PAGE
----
In a recent op-ed from the New York Times, former Minneapolis Mayor, Betsy Hodges, addressed how liberal policies create police brutality in the inner city:
The progressive status quo “invites brutal policing.” It produces inequality and injustice. It furthers the racial divide. It keeps minorities trapped in failing systems. The record is clear as most U.S. inner cities have been run by one party for decades, and yet the very people who have failed are now gaining more power.
For the past few months, I’ve nearly worn a hole in my scull scratching my head over how the party responsible for most of our inner cities manages to escape any responsibility for the inequity, brutality, and injustice their policies have created.
Where is the report card?
Where is the reckoning?
Kimberly Klacik, a brave new candidate for congress in the 7th district of Baltimore, is calling for that reckoning in a viral new ad for her campaign. Her video gives a very honest but disturbing report card.
And like me, Bob Woodson is scratching a hole in his head. In a recent interview, he said:
The party of hope and change isn’t making baskets.
And the other party hasn’t made an effective case for how they can do better. Often they are too afraid to step into the fray for fear of being labeled something nasty.
Neither party is making baskets.
Honestly, I’m not sure that either party can.
Let me be clear—our politicians could do a lot better. They must. But ultimately, the best baskets don’t stop at transporting a person’s body. They transport a person’s soul. The best baskets don’t just give us a new physical address. They give us a new spiritual one.
Our government could do a lot better, but it can’t do that. It can’t instill purpose. It can’t provide lasting hope. It can’t heal a person’s wounds. It can’t change a person’s destiny. It can’t transport a person’s soul.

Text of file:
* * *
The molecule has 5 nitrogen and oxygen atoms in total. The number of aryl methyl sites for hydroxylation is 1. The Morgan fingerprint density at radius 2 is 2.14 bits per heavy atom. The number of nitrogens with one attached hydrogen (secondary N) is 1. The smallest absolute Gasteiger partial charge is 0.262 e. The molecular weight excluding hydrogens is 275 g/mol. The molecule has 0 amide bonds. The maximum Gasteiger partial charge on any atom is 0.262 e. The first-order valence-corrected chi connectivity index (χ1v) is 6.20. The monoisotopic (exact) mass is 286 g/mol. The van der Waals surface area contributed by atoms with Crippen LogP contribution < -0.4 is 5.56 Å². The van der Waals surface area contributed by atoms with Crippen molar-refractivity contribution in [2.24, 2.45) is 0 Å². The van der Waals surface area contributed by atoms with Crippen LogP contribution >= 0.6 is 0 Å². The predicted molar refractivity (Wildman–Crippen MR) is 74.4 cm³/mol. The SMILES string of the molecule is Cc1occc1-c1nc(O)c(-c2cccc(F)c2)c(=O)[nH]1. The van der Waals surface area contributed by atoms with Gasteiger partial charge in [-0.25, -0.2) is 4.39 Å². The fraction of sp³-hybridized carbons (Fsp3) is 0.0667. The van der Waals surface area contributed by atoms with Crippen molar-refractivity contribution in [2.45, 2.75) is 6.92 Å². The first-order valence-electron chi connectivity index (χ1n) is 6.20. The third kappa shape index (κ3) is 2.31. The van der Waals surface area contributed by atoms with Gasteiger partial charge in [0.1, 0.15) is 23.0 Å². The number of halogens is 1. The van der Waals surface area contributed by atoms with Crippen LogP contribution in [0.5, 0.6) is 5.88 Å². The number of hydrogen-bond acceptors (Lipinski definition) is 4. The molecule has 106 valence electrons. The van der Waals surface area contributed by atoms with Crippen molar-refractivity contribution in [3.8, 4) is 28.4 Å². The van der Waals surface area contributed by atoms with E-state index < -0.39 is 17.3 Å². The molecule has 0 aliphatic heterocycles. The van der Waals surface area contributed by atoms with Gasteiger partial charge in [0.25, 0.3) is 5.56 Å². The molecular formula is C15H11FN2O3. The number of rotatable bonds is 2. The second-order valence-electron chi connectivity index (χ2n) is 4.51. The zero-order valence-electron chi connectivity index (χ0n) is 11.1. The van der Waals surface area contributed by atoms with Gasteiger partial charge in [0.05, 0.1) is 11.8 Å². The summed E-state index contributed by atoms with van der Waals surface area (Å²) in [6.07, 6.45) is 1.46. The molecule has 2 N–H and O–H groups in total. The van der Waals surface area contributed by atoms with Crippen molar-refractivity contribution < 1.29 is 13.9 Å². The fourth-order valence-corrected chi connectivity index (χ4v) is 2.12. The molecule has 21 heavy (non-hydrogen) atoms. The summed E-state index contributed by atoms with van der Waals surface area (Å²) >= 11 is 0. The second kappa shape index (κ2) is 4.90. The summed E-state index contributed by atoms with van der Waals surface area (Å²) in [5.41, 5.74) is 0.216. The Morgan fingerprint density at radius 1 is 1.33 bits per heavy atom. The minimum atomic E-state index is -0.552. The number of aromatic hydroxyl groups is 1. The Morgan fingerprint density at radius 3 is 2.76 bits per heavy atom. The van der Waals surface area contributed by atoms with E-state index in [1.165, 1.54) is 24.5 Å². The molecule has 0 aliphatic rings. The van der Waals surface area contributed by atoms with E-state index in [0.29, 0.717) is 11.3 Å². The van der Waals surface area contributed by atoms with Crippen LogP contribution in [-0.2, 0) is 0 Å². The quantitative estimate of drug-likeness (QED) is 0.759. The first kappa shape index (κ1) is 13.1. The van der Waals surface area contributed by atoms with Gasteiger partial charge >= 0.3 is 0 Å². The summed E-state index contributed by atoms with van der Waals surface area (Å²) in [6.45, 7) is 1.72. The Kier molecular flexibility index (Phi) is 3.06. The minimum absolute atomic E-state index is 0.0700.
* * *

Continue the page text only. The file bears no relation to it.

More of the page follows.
I happen to know some amazing, God-inspired basket-weavers—Keith and Cissy Crowe, a couple of ordinary Christians with an extraordinary call. At a time when most people are downsizing to gated retirement communities, Keith and Cissy sold their safe home in the burbs to move into one of Birmingham’s toughest neighborhoods. There, they spend day after dangerous day cooking meals, housing the homeless, creating jobs, providing opportunities, inspiring kids, speaking Truth, instilling purpose, giving hope, loving their neighbors.
Keith and Cissy founded Hope Street Christian Ministries, a mission that fashions vessels to transport people from one world to another. They spend their lives making baskets.
What segregates us in modern America are zip codes—zip codes that are run by politicians who don’t really want or know how to help people stuck in those zip codes. Zip codes housing precious people created in God’s image, people that many of us avoid, ignore, judge, or don’t make the effort to understand.
Our politicians can’t fix the problem. They can’t bridge that divide. And neither can we.
That Person traded a heavenly zip code for an earthly one.
That Person arrived in a manger, but was foreshadowed by a boy in a basket. A boy who floated from a shack to a palace. A boy who saved his people from slavery. A boy who said “let my people go” to the mighty leader of the land. A boy who marched his people to a new zip code, spiritually and physically.
So did the Messiah in a manger. Only He liberated us from a different kind of slavery, a slavery to sin. He gave us a new zip code with a heavenly address. He told us that we would always be foreigners in this land, but we should lay down our lives to help people find a zip code in heaven. He spent his life weaving baskets that will transport you, me, and whosoever will from this life to the next.
Let’s weave some baskets with Him.
Let’s help people find a way out of this life’s poverty in the hopes that, one day, they will find a better life in this world.
And one glad morning, they will find paradise in the next.
Catherine Segars is an award-winning actress and playwright — turned stay-at-home-mother—turned author, speaker and blogger. She is dedicated to helping other women see their worth in a season when they often feel less-than.